U.S. House Passes Bill To Protect N.C. From Hurricane Floods
Posted July 11, 2002
RALEIGH, N.C. — The U.S. House of Representatives passed legislation Thursday to develop a system warning communities of the threat of inland flooding associated with hurricanes and tropical storms.
The legislation, introduced by U.S. Rep. Bob Etheridge, D-Lillington, passed by the full House of Representatives by a vote of 413-3.
Of the 56 lives lost during Hurricane Floyd, 48 were the result of inland flooding. The Tropical Cyclone Inland Forecasting Improvement and Warning System Development Act (H.R. 2486) aims to prevent future tragedies.
When Hurricane Floyd blew onto North Carolina's coast in Sept. 1999, beach residents were ready for the wind and the rain. Residents further inland, in places like Kinston, Greenville, Princeville and Tarboro, were not ready for the flooding.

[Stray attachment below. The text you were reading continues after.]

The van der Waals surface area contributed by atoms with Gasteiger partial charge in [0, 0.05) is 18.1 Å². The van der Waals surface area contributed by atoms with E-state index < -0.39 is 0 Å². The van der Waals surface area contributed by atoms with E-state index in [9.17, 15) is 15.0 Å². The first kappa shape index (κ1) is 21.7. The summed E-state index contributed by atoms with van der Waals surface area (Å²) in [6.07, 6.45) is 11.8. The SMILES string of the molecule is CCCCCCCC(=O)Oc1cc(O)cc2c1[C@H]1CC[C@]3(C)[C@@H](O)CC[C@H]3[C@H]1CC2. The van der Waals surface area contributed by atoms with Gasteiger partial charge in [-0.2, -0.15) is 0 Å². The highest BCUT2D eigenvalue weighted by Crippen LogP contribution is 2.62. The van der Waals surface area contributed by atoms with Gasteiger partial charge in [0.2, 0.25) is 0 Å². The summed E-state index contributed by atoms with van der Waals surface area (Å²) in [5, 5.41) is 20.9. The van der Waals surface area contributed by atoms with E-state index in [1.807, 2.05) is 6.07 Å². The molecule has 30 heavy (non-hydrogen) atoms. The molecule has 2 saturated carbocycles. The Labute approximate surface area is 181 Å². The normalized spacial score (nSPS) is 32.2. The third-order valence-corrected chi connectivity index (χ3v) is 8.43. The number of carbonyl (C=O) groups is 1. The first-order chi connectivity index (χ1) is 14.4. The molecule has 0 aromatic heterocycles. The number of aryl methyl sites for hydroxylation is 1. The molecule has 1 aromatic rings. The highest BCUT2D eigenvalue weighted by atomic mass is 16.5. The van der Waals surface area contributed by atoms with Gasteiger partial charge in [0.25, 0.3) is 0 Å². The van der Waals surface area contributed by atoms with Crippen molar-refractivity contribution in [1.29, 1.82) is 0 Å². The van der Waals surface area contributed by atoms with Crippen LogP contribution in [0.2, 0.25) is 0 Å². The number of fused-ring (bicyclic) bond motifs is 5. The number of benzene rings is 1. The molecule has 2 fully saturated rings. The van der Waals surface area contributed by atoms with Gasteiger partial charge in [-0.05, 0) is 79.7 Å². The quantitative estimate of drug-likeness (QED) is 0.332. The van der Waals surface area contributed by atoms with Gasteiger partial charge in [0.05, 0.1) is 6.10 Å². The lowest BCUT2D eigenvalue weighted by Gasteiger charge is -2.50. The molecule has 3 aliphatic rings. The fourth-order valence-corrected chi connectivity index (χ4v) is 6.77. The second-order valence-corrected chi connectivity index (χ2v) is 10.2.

The storm dumped more rain inland than the rivers, lakes and streams could handle causing massive flooding.
After Floyd's flooding and destruction, Etheridge brought together hurricane experts and Raleigh meteorologists, including WRAL's Greg Fishel, for a summit on hurricane forecasting.
The group identified the need for a warning system to alert inland residents about the potential threat of inland flooding.
H.R. 2486 authorizes $5.75 million over five years for the United States Weather Research Program to improve its ability to forecast inland flooding associated with tropical cyclones and to develop and deploy an inland flood warning index.
The Act authorizes $1.150 million per year for five years for the National Oceanic and Atmospheric Administration's (NOAA) U.S. Weather Research Program to: